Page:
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First lady: U.S. children facing ‘crisis of inactivity’
Question of the Day
America’s children are experiencing a “crisis of inactivity,” first lady Michelle Obama said Wednesday.
“We may well be raising the most sedentary generation of kids in the history of this country,” Mrs. Obama said at an event in Washington to promote more healthful lifestyles for youth. “Kids today reportedly spend an average of seven and a half hours a day watching TV, playing with cellphones, computer games, video games.”
The first lady has made it her cause to combat childhood obesity by promoting more healthful diets and encouraging groceries with fresh produce to move into underserved communities. But she said those efforts are “not enough.”
“There is still more to do,” she said, “because we all know that the problem isn’t just what’s happening at meal time or at snack time. It’s also about how our kids are spending the rest of their time each and every day.”
The Centers for Disease Control and Prevention say childhood obesity has more than tripled in the past 30 years, increasing the risk of cardiovascular disease, diabetes and other ailments.
Mrs. Obama said only 25 percent of children play outside each day, compared with 75 percent of kids 20 years ago. And she said only 18 percent of high school students get the recommended one hour of physical activity per day.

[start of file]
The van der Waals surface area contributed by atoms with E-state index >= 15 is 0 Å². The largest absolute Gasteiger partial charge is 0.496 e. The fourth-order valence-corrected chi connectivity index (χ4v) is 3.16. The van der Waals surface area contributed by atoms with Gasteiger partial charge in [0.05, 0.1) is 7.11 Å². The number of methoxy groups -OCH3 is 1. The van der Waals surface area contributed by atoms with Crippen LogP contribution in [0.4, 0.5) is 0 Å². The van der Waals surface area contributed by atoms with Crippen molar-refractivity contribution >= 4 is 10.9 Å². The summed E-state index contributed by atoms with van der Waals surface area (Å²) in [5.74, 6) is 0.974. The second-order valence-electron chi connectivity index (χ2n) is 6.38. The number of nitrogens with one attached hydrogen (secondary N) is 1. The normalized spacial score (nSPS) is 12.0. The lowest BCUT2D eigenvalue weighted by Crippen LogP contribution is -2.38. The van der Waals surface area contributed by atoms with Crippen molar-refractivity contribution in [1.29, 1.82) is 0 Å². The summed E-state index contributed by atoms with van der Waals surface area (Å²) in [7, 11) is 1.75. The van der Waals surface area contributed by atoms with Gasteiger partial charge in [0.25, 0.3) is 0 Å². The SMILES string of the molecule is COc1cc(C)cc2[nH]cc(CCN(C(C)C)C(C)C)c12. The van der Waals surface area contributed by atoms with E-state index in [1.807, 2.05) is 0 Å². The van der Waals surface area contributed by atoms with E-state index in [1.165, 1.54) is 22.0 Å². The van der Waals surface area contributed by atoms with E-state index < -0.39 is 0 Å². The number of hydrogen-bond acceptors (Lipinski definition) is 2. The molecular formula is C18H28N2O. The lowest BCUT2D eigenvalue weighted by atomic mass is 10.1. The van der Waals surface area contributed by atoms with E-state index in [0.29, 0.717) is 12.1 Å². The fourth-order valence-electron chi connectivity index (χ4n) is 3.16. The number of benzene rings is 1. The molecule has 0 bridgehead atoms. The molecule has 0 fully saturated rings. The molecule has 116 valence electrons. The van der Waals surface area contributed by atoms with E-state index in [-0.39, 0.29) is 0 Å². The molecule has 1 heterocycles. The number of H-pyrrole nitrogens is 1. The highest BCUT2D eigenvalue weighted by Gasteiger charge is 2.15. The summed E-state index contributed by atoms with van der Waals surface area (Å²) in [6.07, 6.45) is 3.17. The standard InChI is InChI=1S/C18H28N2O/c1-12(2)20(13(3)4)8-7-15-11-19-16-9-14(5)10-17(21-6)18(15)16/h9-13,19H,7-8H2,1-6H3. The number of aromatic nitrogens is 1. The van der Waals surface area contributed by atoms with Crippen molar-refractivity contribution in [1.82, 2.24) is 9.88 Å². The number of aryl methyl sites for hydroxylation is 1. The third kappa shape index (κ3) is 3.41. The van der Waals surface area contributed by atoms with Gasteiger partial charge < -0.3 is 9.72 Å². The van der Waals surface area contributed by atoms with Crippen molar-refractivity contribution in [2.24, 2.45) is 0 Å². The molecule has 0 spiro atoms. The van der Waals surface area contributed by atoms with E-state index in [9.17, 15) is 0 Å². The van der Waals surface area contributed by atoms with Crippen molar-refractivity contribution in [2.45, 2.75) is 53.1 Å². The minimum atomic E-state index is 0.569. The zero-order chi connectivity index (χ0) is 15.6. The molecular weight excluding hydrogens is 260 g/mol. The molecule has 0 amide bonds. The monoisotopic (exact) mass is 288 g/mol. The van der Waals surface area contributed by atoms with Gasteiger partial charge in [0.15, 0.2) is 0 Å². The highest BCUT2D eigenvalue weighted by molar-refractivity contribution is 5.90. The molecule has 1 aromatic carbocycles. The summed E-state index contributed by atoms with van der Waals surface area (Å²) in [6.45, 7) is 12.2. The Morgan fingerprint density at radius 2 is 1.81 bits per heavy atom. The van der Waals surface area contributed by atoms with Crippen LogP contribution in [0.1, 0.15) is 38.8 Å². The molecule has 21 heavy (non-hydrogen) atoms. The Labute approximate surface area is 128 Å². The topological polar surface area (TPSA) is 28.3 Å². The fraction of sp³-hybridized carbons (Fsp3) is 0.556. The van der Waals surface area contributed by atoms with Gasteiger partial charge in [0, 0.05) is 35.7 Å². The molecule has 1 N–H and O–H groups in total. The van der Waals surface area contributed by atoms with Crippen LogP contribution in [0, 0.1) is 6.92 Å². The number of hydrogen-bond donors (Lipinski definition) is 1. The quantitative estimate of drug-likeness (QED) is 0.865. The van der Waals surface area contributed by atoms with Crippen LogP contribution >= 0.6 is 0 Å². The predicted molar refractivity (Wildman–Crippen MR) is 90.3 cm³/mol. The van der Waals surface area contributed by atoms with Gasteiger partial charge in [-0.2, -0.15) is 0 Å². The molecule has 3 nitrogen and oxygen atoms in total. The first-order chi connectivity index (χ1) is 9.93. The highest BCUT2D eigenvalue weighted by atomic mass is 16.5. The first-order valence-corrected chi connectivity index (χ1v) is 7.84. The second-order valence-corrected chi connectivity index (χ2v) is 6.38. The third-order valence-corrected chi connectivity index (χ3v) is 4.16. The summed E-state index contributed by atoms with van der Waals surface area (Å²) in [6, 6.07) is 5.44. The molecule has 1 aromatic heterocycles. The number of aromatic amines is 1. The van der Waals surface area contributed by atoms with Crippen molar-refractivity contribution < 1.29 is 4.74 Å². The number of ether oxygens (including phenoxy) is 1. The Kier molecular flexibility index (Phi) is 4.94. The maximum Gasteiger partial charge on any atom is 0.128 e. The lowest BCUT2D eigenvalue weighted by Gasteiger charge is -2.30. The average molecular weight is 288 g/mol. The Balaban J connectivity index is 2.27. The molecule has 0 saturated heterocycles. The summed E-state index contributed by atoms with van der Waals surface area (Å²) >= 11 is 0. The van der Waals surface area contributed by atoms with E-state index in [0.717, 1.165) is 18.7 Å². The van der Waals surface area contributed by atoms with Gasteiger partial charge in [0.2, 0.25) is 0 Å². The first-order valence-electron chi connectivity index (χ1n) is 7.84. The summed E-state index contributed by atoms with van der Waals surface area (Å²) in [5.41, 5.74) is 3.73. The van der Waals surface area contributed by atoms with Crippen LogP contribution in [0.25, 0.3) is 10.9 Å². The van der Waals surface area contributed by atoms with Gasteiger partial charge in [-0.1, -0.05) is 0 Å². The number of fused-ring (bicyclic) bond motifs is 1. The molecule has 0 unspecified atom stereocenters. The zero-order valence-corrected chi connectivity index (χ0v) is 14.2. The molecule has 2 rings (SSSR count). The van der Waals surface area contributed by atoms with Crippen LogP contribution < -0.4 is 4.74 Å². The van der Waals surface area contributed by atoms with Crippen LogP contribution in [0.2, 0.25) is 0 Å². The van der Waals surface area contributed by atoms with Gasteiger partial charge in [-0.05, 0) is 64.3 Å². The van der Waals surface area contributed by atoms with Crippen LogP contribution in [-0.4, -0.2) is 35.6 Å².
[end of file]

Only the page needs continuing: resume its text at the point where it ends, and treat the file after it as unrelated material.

The lack of exercise even affects the military, disqualifying 27 percent of young adults from serving and forcing the Defense Department to spend more on training to get recruits combat-ready, Mrs. Obama added.
“When we’re talking about getting kids running around and playing again, it is important to understand that this isn’t just about fun and games,” the first lady said. “This isn’t a joke. It’s about their health. It’s about their success in school. It’s about our economy. It’s about our national security.”
Her talk at the Omni Shoreham Hotel in Washington was part of her “Let’s Move” initiative and the nonprofit Partnership for a Healthier America. Among those in attendance was former Republican Sen. Bill Frist of Tennessee, a heart surgeon, and Mayor Cory Booker of Newark, N.J.
The first lady encouraged the audience to find new ways to get kids to exercise, suggesting that schools include physical activity in music and math classes, that faith leaders form “exercise ministries” for their congregations and toy manufacturers develop video games “that get kids moving their entire bodies, not just their thumbs.”
“We as a society need to redefine for our kids what play is,” Mrs. Obama said. “It can be as simple as going for a walk together or just turning on the radio and dancing around in the living room.”
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About the Author
Dave Boyer is a White House correspondent for The Washington Times. A native of Allentown, Pa., Boyer worked for the Philadelphia Inquirer from 2002 to 2011 and also has covered Congress for the Times. He is a graduate of Penn State University. Boyer can be reached at firstname.lastname@example.org.
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